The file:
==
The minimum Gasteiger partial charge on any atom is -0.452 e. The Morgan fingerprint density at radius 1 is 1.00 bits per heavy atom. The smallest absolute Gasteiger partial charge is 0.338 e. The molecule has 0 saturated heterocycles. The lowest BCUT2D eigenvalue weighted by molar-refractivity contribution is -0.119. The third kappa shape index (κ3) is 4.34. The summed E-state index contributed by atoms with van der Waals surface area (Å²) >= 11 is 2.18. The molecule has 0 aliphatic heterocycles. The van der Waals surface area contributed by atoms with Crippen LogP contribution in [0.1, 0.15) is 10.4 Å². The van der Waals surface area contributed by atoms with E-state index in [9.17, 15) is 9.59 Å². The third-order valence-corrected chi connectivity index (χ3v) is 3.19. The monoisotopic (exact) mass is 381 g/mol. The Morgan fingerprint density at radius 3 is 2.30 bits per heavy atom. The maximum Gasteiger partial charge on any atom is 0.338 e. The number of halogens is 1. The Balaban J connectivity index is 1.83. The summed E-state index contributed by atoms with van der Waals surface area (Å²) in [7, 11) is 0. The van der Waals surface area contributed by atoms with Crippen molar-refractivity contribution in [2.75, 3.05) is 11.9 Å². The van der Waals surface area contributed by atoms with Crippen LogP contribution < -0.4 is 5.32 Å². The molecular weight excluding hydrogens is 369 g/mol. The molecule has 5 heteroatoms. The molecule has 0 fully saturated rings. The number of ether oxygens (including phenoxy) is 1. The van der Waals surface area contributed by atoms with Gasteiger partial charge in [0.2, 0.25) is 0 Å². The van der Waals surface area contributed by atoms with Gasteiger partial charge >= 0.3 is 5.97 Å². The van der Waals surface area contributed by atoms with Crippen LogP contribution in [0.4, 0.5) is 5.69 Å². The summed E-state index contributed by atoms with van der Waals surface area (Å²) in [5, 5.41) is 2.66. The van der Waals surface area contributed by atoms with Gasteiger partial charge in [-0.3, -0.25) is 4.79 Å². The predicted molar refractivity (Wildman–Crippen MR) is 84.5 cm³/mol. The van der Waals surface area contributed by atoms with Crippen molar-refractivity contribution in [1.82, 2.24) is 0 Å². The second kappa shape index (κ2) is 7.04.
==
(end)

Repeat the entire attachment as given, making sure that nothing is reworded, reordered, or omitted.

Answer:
The minimum Gasteiger partial charge on any atom is -0.452 e. The Morgan fingerprint density at radius 1 is 1.00 bits per heavy atom. The smallest absolute Gasteiger partial charge is 0.338 e. The molecule has 0 saturated heterocycles. The lowest BCUT2D eigenvalue weighted by molar-refractivity contribution is -0.119. The third kappa shape index (κ3) is 4.34. The summed E-state index contributed by atoms with van der Waals surface area (Å²) >= 11 is 2.18. The molecule has 0 aliphatic heterocycles. The van der Waals surface area contributed by atoms with Crippen LogP contribution in [0.1, 0.15) is 10.4 Å². The van der Waals surface area contributed by atoms with E-state index in [9.17, 15) is 9.59 Å². The third-order valence-corrected chi connectivity index (χ3v) is 3.19. The monoisotopic (exact) mass is 381 g/mol. The Morgan fingerprint density at radius 3 is 2.30 bits per heavy atom. The maximum Gasteiger partial charge on any atom is 0.338 e. The number of halogens is 1. The Balaban J connectivity index is 1.83. The summed E-state index contributed by atoms with van der Waals surface area (Å²) in [7, 11) is 0. The van der Waals surface area contributed by atoms with Crippen molar-refractivity contribution in [2.75, 3.05) is 11.9 Å². The van der Waals surface area contributed by atoms with Crippen LogP contribution < -0.4 is 5.32 Å². The molecular weight excluding hydrogens is 369 g/mol. The molecule has 5 heteroatoms. The molecule has 0 fully saturated rings. The number of ether oxygens (including phenoxy) is 1. The van der Waals surface area contributed by atoms with Gasteiger partial charge in [0.2, 0.25) is 0 Å². The van der Waals surface area contributed by atoms with Gasteiger partial charge >= 0.3 is 5.97 Å². The van der Waals surface area contributed by atoms with Crippen LogP contribution in [0.4, 0.5) is 5.69 Å². The summed E-state index contributed by atoms with van der Waals surface area (Å²) in [5, 5.41) is 2.66. The van der Waals surface area contributed by atoms with Gasteiger partial charge in [-0.3, -0.25) is 4.79 Å². The predicted molar refractivity (Wildman–Crippen MR) is 84.5 cm³/mol. The van der Waals surface area contributed by atoms with Crippen molar-refractivity contribution in [1.82, 2.24) is 0 Å². The second kappa shape index (κ2) is 7.04.